PRACTICAL CLASSICs - july 2018

 

In the latest issue of Practical Classics...

....the results of our epic journey around Britain to find your favourite classic car destinations. From Brooklands to Beaulieu, Haynes to Bamburgh, we cover 1700 miles in our own classics, meeting hundreds of other enthusiasts and their cars along the way.

Elsewhere in the July issue, we meet a man who restored his Buick by making his own parts when he couldn't find them! Plus, we celebrate the Rover P5, show you how to buy a Leyland Princess and attempt to drive a Citroen DS up a cliff railway. 

And of course... pages and pages of technical advice for buying, restoring and maintaining your classic. No other magazine combines spannering and the joy of driving like this one!

 


our 1700 mile road trip to find the best place to take your classic

 Seven days, ten destinations chosen by you. Sounds quite simple when stripped back to its bones, but the vagaries of classic car adventures dictate that the trip would be anything but. Sit back and enjoy the trials and tribulations of Practical Classics biggest ever trip, exploring, experiencing and eventually judging the days out that you chose as the very best for the classic petrolhead. Live the journey in the new issue of Practical Classics!

Seven days, ten destinations chosen by you. Sounds quite simple when stripped back to its bones, but the vagaries of classic car adventures dictate that the trip would be anything but. Sit back and enjoy the trials and tribulations of Practical Classics biggest ever trip, exploring, experiencing and eventually judging the days out that you chose as the very best for the classic petrolhead. Live the journey in the new issue of Practical Classics!

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buick RESTORATION

‘I’ve spent most of my life in the garage,’ admits Gerry White. ‘So I made the decision recently to come back in and spend time with my wife Monica.’
The Buick was a complete nut and bolt strip down that would ultimately occupy him for three years. ‘I bought it sight unseen from America, described as a good and complete car that could be on the road in six weeks. When it arrived, I could have cried. The news was not at all good... Find out what happened in the new issue!

 


citroen ds vs the a39 in north devon

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The thought of motoring along one of Britain’s most scenic coastlines in spring sounded just fine to PC's James Walshe. ‘Can you go and play with the chaps from the Lynton and Lynmouth Cliff Railway?’ asked editor Hopkins. ‘We’ve teamed up and we’re doing something amazing with them!’ Well how could James refuse?

He readied himself for the stunningly beautiful run along the A39 from Minehead to Ilfracombe. What happened next was something of a surprise... Check out the new issue of Practical Classics to find out what happened! 

 

 


WIN THIS TRIUMPH SPITFIRE. CHECK OUT THE CURRENT ISSUE FOR MORE INFO!

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PRINCESS AND AMBASSADOR BUYING GUIDE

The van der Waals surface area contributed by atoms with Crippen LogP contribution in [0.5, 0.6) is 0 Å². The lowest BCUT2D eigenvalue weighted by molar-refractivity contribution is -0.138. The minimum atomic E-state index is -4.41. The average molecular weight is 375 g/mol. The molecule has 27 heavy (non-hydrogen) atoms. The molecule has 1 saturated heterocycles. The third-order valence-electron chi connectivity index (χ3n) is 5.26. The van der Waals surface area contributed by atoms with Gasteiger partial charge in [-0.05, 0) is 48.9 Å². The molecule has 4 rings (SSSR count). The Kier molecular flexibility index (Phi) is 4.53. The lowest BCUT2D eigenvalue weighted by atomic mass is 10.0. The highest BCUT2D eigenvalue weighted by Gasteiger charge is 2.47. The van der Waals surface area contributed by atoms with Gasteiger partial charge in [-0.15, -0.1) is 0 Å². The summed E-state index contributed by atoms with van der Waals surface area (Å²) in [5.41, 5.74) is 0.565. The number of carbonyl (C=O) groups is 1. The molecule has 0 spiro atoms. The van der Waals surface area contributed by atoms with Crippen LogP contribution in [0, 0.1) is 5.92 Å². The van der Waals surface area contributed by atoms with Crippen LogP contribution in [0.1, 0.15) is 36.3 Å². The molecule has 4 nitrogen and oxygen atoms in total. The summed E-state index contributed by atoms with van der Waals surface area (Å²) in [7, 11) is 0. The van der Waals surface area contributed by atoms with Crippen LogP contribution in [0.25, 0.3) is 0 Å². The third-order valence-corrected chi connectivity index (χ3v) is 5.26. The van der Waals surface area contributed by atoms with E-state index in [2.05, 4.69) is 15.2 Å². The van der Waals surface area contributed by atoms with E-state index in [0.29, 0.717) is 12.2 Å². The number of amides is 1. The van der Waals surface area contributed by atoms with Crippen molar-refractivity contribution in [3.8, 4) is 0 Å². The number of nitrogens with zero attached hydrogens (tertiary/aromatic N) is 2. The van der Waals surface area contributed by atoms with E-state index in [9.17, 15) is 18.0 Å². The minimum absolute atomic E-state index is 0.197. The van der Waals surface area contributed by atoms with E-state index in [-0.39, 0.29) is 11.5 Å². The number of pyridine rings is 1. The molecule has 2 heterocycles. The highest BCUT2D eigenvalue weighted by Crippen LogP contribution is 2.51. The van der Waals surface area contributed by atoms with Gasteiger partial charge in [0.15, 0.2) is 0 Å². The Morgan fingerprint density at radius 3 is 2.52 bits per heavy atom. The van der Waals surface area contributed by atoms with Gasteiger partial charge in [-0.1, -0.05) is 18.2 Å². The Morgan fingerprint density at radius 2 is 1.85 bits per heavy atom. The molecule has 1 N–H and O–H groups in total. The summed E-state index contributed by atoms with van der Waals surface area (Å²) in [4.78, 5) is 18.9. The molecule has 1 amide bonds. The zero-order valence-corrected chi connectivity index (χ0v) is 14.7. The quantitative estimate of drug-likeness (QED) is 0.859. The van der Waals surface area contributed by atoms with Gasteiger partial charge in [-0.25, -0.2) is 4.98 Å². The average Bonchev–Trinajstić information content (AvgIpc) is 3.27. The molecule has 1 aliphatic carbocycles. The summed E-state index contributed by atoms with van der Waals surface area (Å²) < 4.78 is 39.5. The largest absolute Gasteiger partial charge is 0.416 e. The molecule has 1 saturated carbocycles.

British Leyland came in for a rough time in the 1970s, but it wasn’t for the want of bold designs. Take the Princess for example, launched in 1975 as the 18/22 series then renamed just a few months later in a move that also saw the demise of Wolseley. Here was a neatly designed family saloon that offered acres of space inside, a comfortable ride thanks to the adoption of Hydragas suspension and decent performance with the fitment of 1.8 or 2.2-litre engines (both carried over from the Landcrab), the latter offering six-cylinder smoothness into the bargain.    But in typical BL fashion the Princess would prove to be a missed opportunity. The car was quickly blighted by build quality problems and despite its hatchback profile the Princess only ever sported four doors instead of five. This latter glitch was rectified with the arrival of the Ambassador in 1982; BL didn’t want the Princess to feature a hatch in case it stole sales from the Maxi. Now these cars are on the endangered list, but they do come up for sale; in the new issue of PC, we give you the inside story on buying one.

British Leyland came in for a rough time in the 1970s, but it wasn’t for the want of bold designs. Take the Princess for example, launched in 1975 as the 18/22 series then renamed just a few months later in a move that also saw the demise of Wolseley. Here was a neatly designed family saloon that offered acres of space inside, a comfortable ride thanks to the adoption of Hydragas suspension and decent performance with the fitment of 1.8 or 2.2-litre engines (both carried over from the Landcrab), the latter offering six-cylinder smoothness into the bargain.

But in typical BL fashion the Princess would prove to be a missed opportunity. The car was quickly blighted by build quality problems and despite its hatchback profile the Princess only ever sported four doors instead of five. This latter glitch was rectified with the arrival of the Ambassador in 1982; BL didn’t want the Princess to feature a hatch in case it stole sales from the Maxi. Now these cars are on the endangered list, but they do come up for sale; in the new issue of PC, we give you the inside story on buying one.


THE CURSE OF THE EDITOR'S JENSEN STRIKES AGAIN!

 More strife for Danny Hopkins as his Jensen refuses to play ball again. Read about this challenging restoration in the latest issue of Practical Classics.

More strife for Danny Hopkins as his Jensen refuses to play ball again. Read about this challenging restoration in the latest issue of Practical Classics.

OUR CARS AND TECH STUFF!